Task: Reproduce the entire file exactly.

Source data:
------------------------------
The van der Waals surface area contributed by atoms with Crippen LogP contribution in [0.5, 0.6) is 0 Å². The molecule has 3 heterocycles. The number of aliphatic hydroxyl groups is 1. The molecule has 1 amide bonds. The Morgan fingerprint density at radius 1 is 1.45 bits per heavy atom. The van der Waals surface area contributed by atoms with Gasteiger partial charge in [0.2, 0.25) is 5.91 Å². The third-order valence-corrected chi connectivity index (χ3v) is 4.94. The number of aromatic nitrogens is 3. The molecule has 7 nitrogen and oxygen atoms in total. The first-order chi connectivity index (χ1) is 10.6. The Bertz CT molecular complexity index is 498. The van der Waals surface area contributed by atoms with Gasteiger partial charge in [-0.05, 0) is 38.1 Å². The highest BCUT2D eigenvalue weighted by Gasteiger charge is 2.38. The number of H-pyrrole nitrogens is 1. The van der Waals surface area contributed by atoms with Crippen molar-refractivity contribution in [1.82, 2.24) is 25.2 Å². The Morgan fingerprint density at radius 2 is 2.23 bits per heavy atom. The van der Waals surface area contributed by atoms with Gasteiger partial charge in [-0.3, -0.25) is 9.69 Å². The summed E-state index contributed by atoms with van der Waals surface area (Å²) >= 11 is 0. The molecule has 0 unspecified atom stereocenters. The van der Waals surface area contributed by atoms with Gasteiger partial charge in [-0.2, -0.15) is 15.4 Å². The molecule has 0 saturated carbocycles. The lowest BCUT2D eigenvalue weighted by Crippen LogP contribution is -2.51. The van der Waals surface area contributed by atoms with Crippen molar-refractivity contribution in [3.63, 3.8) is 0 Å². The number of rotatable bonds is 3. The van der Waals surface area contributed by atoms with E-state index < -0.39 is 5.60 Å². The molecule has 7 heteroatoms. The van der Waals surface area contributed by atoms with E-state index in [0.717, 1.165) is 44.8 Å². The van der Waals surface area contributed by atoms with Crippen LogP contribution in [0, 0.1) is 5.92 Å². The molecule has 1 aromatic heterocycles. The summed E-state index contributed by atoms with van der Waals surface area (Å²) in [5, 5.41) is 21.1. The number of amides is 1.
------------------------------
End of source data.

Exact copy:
The van der Waals surface area contributed by atoms with Crippen LogP contribution in [0.5, 0.6) is 0 Å². The molecule has 3 heterocycles. The number of aliphatic hydroxyl groups is 1. The molecule has 1 amide bonds. The Morgan fingerprint density at radius 1 is 1.45 bits per heavy atom. The van der Waals surface area contributed by atoms with Gasteiger partial charge in [0.2, 0.25) is 5.91 Å². The third-order valence-corrected chi connectivity index (χ3v) is 4.94. The number of aromatic nitrogens is 3. The molecule has 7 nitrogen and oxygen atoms in total. The first-order chi connectivity index (χ1) is 10.6. The Bertz CT molecular complexity index is 498. The van der Waals surface area contributed by atoms with Gasteiger partial charge in [-0.05, 0) is 38.1 Å². The highest BCUT2D eigenvalue weighted by Gasteiger charge is 2.38. The number of H-pyrrole nitrogens is 1. The van der Waals surface area contributed by atoms with Crippen molar-refractivity contribution in [1.82, 2.24) is 25.2 Å². The Morgan fingerprint density at radius 2 is 2.23 bits per heavy atom. The van der Waals surface area contributed by atoms with Gasteiger partial charge in [-0.3, -0.25) is 9.69 Å². The summed E-state index contributed by atoms with van der Waals surface area (Å²) >= 11 is 0. The molecule has 0 unspecified atom stereocenters. The van der Waals surface area contributed by atoms with Gasteiger partial charge in [-0.2, -0.15) is 15.4 Å². The molecule has 0 saturated carbocycles. The lowest BCUT2D eigenvalue weighted by Crippen LogP contribution is -2.51. The van der Waals surface area contributed by atoms with Crippen molar-refractivity contribution in [3.63, 3.8) is 0 Å². The number of rotatable bonds is 3. The van der Waals surface area contributed by atoms with E-state index < -0.39 is 5.60 Å². The molecule has 7 heteroatoms. The van der Waals surface area contributed by atoms with E-state index in [0.717, 1.165) is 44.8 Å². The van der Waals surface area contributed by atoms with Crippen LogP contribution in [0, 0.1) is 5.92 Å². The molecule has 1 aromatic heterocycles. The summed E-state index contributed by atoms with van der Waals surface area (Å²) in [5, 5.41) is 21.1. The number of amides is 1.